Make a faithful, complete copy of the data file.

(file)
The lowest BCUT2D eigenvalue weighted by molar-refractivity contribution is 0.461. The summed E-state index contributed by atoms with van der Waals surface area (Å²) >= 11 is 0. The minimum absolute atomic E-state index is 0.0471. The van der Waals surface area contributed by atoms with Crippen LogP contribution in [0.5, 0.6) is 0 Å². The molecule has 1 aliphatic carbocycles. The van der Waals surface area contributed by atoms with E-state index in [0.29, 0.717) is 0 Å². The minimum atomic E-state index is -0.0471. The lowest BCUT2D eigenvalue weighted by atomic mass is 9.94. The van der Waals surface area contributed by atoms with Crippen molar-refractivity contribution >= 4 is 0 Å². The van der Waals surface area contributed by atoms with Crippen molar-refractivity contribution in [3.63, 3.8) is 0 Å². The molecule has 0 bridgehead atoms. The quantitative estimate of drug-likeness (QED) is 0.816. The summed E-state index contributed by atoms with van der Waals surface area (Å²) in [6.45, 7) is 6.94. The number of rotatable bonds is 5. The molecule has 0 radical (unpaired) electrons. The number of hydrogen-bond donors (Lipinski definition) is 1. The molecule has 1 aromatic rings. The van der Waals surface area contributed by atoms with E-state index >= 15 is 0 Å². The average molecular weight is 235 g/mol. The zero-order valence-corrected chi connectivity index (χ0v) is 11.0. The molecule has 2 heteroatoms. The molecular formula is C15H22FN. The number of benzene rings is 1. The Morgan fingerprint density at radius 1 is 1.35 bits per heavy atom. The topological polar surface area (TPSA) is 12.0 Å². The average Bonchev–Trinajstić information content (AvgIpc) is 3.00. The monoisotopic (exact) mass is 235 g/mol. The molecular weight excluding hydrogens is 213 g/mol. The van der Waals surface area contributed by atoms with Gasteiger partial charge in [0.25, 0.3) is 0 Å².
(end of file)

The lowest BCUT2D eigenvalue weighted by molar-refractivity contribution is 0.461. The summed E-state index contributed by atoms with van der Waals surface area (Å²) >= 11 is 0. The minimum absolute atomic E-state index is 0.0471. The van der Waals surface area contributed by atoms with Crippen LogP contribution in [0.5, 0.6) is 0 Å². The molecule has 1 aliphatic carbocycles. The van der Waals surface area contributed by atoms with E-state index in [0.29, 0.717) is 0 Å². The minimum atomic E-state index is -0.0471. The lowest BCUT2D eigenvalue weighted by atomic mass is 9.94. The van der Waals surface area contributed by atoms with Crippen molar-refractivity contribution >= 4 is 0 Å². The van der Waals surface area contributed by atoms with Crippen molar-refractivity contribution in [3.63, 3.8) is 0 Å². The molecule has 0 bridgehead atoms. The quantitative estimate of drug-likeness (QED) is 0.816. The summed E-state index contributed by atoms with van der Waals surface area (Å²) in [6.45, 7) is 6.94. The number of rotatable bonds is 5. The molecule has 0 radical (unpaired) electrons. The number of hydrogen-bond donors (Lipinski definition) is 1. The molecule has 1 aromatic rings. The van der Waals surface area contributed by atoms with E-state index >= 15 is 0 Å². The average molecular weight is 235 g/mol. The zero-order valence-corrected chi connectivity index (χ0v) is 11.0. The molecule has 2 heteroatoms. The molecular formula is C15H22FN. The number of benzene rings is 1. The Morgan fingerprint density at radius 1 is 1.35 bits per heavy atom. The topological polar surface area (TPSA) is 12.0 Å². The average Bonchev–Trinajstić information content (AvgIpc) is 3.00. The monoisotopic (exact) mass is 235 g/mol. The molecular weight excluding hydrogens is 213 g/mol. The van der Waals surface area contributed by atoms with Gasteiger partial charge in [0.25, 0.3) is 0 Å².